Characteristics of ice hockey-related injuries treated in US emergency departments, 2001-2002.Pediatrics 2004; 114(6):e661-6Ped
Ice hockey, a popular sport in some regions, has potential for injury due to the velocities of players, pucks, and sticks. Previous studies conducted worldwide have shown that the rate of injury increases as the size and the speed of players increase, as well as when checking is allowed. However, national data about the annual number and types of injuries among ice hockey players are lacking. Data from previous studies were collected from regional tournaments, collegiate teams, local emergency departments (EDs), and different countries. The purpose of this article is to examine ice hockey injuries using a national US database to determine the age distribution of total injuries, injury types, and body regions injured, with a particular focus on ice hockey players <18 years old.
Data regarding ice hockey-related injuries treated in US EDs between January 1, 2001, and December 31, 2002, were extracted from the National Electronic Injury Surveillance System (NEISS). Data considered included age, gender, race, injury diagnosis, and body region injured. Ice hockey-related injury cases were identified using the consumer product code for ice hockey and the narrative description of the incident in NEISS.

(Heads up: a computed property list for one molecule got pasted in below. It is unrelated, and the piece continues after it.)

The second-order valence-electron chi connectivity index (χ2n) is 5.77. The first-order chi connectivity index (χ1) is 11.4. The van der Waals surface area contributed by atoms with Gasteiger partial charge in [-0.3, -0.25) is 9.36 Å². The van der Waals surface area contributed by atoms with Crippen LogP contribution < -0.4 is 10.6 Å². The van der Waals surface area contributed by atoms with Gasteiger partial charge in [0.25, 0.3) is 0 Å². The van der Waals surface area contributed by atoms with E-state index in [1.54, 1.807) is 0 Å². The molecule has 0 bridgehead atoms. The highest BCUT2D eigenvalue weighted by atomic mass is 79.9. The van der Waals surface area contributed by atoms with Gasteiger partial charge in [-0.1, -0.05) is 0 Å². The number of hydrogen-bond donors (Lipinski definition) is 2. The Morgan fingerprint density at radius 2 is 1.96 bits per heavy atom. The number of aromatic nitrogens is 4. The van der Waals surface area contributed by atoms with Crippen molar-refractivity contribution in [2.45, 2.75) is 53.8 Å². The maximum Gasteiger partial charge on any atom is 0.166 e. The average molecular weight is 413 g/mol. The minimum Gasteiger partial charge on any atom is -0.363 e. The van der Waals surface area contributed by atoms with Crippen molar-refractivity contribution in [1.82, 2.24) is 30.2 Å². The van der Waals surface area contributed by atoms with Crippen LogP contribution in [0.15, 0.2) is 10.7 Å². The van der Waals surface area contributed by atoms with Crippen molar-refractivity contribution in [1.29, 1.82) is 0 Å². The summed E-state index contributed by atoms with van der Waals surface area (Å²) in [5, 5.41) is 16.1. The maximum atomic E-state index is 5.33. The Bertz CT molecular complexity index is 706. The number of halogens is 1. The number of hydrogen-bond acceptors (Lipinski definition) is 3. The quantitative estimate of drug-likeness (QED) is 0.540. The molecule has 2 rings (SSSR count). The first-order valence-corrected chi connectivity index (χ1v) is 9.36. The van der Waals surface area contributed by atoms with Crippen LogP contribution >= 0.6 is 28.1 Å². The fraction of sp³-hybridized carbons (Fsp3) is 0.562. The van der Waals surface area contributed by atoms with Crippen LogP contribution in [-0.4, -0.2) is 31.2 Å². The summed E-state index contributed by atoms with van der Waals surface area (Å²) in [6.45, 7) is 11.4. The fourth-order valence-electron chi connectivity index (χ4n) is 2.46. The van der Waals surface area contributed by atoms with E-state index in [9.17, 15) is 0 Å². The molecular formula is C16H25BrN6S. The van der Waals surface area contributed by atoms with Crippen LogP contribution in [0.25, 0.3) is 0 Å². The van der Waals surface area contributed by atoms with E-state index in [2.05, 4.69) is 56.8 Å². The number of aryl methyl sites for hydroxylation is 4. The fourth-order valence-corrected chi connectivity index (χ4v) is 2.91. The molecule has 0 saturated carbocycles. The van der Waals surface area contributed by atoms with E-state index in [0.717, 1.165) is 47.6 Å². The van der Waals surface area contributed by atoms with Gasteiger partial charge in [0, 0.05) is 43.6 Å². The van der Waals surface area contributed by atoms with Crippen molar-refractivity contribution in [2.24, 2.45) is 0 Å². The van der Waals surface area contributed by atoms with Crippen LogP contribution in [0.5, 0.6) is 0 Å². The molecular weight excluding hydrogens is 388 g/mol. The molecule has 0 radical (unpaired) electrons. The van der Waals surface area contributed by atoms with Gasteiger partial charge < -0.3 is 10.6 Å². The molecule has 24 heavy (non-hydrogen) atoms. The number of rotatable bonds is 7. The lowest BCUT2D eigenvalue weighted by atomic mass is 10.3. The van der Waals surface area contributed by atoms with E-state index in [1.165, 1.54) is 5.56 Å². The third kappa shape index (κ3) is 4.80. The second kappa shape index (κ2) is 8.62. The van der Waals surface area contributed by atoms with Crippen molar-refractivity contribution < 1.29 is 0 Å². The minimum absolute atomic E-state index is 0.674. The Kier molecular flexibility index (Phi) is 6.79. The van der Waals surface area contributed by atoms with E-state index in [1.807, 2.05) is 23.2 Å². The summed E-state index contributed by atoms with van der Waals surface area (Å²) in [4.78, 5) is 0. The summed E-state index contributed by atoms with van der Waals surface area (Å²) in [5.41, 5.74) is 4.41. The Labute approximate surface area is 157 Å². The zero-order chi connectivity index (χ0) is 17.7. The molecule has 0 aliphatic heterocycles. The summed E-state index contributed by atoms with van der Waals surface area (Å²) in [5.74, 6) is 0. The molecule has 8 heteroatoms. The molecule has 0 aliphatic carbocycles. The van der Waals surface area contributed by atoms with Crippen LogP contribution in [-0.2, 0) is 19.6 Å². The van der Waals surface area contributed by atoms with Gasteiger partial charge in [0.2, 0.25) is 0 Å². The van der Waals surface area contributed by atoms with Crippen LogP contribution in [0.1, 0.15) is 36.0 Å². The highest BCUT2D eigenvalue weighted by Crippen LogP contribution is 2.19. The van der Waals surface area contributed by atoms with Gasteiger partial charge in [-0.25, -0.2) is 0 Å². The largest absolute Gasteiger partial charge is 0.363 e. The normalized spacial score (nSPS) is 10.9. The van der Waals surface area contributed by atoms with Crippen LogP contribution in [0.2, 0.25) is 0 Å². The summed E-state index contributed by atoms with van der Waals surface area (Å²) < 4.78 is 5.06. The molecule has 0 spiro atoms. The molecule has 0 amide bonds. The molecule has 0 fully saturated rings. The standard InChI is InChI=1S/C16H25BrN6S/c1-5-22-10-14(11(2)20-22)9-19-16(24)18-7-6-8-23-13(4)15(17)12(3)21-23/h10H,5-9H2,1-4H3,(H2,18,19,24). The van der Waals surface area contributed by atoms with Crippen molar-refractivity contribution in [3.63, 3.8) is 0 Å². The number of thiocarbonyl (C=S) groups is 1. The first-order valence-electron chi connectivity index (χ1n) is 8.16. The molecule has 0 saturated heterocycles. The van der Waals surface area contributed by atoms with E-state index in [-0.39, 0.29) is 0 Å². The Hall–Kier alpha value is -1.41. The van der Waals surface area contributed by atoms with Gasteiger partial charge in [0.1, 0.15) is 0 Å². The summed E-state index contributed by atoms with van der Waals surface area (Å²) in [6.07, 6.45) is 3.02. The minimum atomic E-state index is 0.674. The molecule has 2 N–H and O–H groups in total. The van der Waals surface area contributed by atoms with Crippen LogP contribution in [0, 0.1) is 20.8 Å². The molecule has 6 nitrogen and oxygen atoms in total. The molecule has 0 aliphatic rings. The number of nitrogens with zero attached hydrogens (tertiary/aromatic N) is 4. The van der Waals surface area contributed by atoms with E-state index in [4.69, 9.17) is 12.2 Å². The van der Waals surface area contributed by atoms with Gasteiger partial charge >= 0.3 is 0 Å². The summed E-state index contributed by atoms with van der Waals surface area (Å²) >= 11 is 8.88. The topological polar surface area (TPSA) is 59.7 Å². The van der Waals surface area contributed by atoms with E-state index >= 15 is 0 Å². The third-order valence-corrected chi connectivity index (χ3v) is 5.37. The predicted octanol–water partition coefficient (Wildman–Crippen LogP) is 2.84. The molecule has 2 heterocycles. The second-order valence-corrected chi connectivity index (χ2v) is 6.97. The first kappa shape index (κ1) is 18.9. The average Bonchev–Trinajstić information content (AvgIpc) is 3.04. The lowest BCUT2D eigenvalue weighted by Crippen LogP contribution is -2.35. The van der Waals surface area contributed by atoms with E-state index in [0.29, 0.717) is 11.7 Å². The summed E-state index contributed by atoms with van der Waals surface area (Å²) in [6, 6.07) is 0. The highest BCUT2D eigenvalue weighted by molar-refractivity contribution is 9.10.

An estimated 32,750 individuals with ice hockey-related injuries were treated in US EDs in 2001-2002, including >18,000 youths <18 years old. The number of injuries peak through adolescence (ages 12-17; 47% of all injuries). Males experienced 90% of all injuries. A very small percentage of individuals were hospitalized after injury (1.2% of individuals <18 years old; 0.5% of individuals > or =18 years old). The incidence of head injuries increased as age decreased, although the trend was not statistically significant. The upper extremity (44%) accounted for the highest total percentages of body regions injured for youths <18 years old, and trunk (14%) and facial injuries (10%) represented the smallest total percentages. Players > or =18 years old had significantly more lacerations than younger players (38% of injuries for 18- to 24-year-olds; 25% for 25- to 34-year-olds; 50% for 35- to 44-year-olds compared with 19% for 6- to 11-year-olds and 14% for 12- to 17-year-olds).
Adolescents had the greatest number of ice hockey-related injuries treated in NEISS hospital EDs in 2001-2002; thus, ongoing efforts to develop injury prevention strategies should focus on this age group. Players < or =17 years old had a lower percentage of lacerations compared with all older players and a higher percentage of upper extremity injuries. The percentage of individuals hospitalized after injury was very low, yet youths <18 years old had twice the percentage of hospitalization after injury compared with individuals > or =18 years old. Males experienced the vast majority of all ice hockey-related injuries, with females representing a higher percentage of injuries among youths than among adults. Children and adults alike can reap the physical fitness and social benefits from ice hockey, when they are able to avoid predictable and preventable injuries.